12. Because I am a human ball of stress and tension, I spend a lot of time de-stressing. Enough exercise is important. Stretching before bed. Breathing exercises, especially if my mind is racing before bed. Try if you’ve never done breathing exercises before. Generally, I find baking very relaxing, as well as walks outside, but I think it’s very individualized and different for everyone. Except for the wine, that one is universal.

  13. This might sound silly, but I get a lot out of having a few plants and taking 30 minutes to water them/pick off dead leaves/retrain climbing branches. I grew up in the middle of nowhere with a huge garden you can do this even in a tiny apartment (or an office desk – C posted a Lifehacker article about office friendly plants not long back). I think it’s the feeling of nurturing and caring for something. I’ve actually gone to Home Depot before just to go walk around the garden section…it’s kind of like being in a park.

    I worked for a solo practitioner attorney when I was in college. Once or twice he noticed I was having a particularly horrible day and sent me down the street to the garden store with some cash and instructions to bring back office plants. I’d calm down and I still think of him as the best boss ever.

    • Agree about gardening. It’s like needlework – a moving meditation. I can’t concentrate on regular meditation, but hand-hobbies I can do, slowly, meditatively.

    • I 100% agree with this. I’ve planted some veggies and herbs this year, and every day I make a tour around to inspect all the changes–new pea pod poking out, another leaf on the squash plant, etc.–maybe it helps us reconnect with nature or something, but I can stare and be fascinated by my little garden for much longer than would seem reasonable, considering it’s mostly inanimate. My fiance is the same way; many mornings we actually go outside together and inspect the plants! (hope I’m not making us sound totally weird ;)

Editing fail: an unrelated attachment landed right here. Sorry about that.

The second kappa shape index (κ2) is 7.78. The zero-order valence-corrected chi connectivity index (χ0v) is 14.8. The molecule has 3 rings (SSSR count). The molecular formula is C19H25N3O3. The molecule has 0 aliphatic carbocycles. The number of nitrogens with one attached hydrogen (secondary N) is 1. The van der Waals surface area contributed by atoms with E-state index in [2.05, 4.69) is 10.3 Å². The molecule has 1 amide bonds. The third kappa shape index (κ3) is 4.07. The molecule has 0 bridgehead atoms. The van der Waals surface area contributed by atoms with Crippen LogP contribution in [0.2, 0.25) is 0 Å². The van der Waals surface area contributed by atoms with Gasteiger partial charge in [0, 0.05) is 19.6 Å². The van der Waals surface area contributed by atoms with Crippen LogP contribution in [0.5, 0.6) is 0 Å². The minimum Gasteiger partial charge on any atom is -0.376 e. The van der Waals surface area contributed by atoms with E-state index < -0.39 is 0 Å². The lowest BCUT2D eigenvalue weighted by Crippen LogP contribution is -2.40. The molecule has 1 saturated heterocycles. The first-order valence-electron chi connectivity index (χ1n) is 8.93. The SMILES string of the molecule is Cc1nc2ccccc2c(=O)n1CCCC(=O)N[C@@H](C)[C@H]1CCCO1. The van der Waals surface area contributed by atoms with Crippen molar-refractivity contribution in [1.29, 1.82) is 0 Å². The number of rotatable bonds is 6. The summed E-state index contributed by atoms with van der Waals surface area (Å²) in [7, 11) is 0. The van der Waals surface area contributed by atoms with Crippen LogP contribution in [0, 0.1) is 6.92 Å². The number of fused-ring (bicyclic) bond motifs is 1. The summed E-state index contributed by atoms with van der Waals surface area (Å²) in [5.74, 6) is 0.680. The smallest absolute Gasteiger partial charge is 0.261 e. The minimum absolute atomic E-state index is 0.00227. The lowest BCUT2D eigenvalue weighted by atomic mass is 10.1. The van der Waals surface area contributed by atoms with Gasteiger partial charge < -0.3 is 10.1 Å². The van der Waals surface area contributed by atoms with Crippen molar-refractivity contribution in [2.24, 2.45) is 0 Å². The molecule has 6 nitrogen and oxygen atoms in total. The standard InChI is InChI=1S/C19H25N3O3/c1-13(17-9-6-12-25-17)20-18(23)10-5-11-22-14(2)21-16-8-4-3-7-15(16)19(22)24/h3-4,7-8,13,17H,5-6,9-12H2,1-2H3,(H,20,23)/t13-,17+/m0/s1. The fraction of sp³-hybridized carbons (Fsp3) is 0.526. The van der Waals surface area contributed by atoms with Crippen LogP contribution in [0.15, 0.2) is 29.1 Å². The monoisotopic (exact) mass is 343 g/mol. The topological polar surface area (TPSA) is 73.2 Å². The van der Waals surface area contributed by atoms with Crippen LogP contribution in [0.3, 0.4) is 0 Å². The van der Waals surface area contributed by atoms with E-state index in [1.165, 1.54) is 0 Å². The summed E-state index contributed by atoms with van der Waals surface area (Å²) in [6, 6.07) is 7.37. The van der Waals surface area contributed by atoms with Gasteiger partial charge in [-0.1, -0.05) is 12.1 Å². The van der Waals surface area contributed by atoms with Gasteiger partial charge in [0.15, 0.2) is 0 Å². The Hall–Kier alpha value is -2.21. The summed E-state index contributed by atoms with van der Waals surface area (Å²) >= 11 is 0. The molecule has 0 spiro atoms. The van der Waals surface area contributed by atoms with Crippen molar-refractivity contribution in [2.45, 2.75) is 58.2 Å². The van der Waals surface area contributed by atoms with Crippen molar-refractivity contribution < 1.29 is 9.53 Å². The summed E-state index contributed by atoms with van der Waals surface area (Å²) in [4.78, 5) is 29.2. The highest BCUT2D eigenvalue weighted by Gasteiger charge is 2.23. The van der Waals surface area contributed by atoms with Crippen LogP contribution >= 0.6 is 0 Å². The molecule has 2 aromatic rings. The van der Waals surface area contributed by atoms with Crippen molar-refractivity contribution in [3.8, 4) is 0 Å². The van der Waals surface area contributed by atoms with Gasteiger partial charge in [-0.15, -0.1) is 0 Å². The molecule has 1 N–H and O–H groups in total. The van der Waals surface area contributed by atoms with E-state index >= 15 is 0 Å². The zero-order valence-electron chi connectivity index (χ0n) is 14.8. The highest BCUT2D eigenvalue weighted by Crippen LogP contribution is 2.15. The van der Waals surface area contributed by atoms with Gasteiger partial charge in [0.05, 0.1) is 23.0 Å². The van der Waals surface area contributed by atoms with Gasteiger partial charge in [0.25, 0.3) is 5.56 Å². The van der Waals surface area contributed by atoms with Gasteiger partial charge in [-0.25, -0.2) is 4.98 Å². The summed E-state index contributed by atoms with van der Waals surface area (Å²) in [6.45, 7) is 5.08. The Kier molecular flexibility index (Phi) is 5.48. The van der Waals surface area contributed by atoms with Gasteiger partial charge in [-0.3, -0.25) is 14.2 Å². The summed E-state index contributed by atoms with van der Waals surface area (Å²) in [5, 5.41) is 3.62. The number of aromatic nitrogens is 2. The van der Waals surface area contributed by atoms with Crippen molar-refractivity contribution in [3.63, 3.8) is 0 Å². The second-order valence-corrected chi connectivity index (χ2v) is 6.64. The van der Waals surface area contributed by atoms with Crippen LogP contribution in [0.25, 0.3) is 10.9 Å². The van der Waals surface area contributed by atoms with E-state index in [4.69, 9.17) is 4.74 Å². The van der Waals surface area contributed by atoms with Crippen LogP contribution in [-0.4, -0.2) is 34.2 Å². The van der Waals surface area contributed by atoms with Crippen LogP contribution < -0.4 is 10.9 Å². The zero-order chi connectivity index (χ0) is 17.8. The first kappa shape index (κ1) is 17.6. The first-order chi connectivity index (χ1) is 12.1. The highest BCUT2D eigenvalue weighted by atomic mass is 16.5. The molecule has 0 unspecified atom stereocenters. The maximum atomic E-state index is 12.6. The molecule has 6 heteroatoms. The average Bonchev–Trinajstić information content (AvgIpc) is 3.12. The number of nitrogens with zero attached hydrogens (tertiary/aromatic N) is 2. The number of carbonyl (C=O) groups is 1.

• I wish I could do this but I am so busy that my plants always die. Last year I planted a container garden and didn’t harvest anything. :( FI won’t let me plant anything this year as a result.

      • cj: not weird at all. Or, if you are, we are too. Hubs and I take a tour around the garden every evening, point things out. Ooh, look, rosebuds! Hm, that whatsit isn’t looking too happy. Good way to wind down.

      • I recently moved and my happiest moment all week was seeing that my potted bougainvilleas (they had a really tough trip and lost a LOT of leaves) were starting to have new buds. So I can relate. :)

      • That actually sounds kind of cute…like something you’ll be doing 50 years from now when you and your fiance are a cute old married couple. I like it.

    • I just planted my first plants in my new house (moved last summer) – I did it was a great deal of trepidation since my track record has not been great with plant life, but I’m really enjoying watering them after work, and sitting on the deck and enjoying the butterflies that flock around the butterfly bushes.

    • Anonymous :

      I can’t really call what I do “gardening” but I also find it very calming to groom the plants in my office…

  14. This post could not have come at a better time! I am having so much anxiety about work! It’s gotten really busy again (which makes me happy because it means I have a bit of job security) but I’m feeling totally overworked and overwhelmed. I just booked 4 days at Canyon Ranch and am so excited but I’m still anxious about being away while I’m there (and also feeling slightly guilty about the amount of money I’m spending to go there!).

    I tend to do yoga once a week, exercise (run/spin/cardio kickbox) 4 times a week. I also find that breathing and journals help me with anxiety.

    I live in NYC and find that most of us lawyers grapple with anxiety :-)

    I really appreciate everyone’s tips!!

    • Amy – please can you write us something about your Canyon Ranch experience afterwards? I love the sound of those places, it sounds as though you can ditch everyday responsibilities and take a step outside your own reality. But they’re very expensive. I’d be interested to know if you find it was worth the $. Which one are you going to?

    • the other A :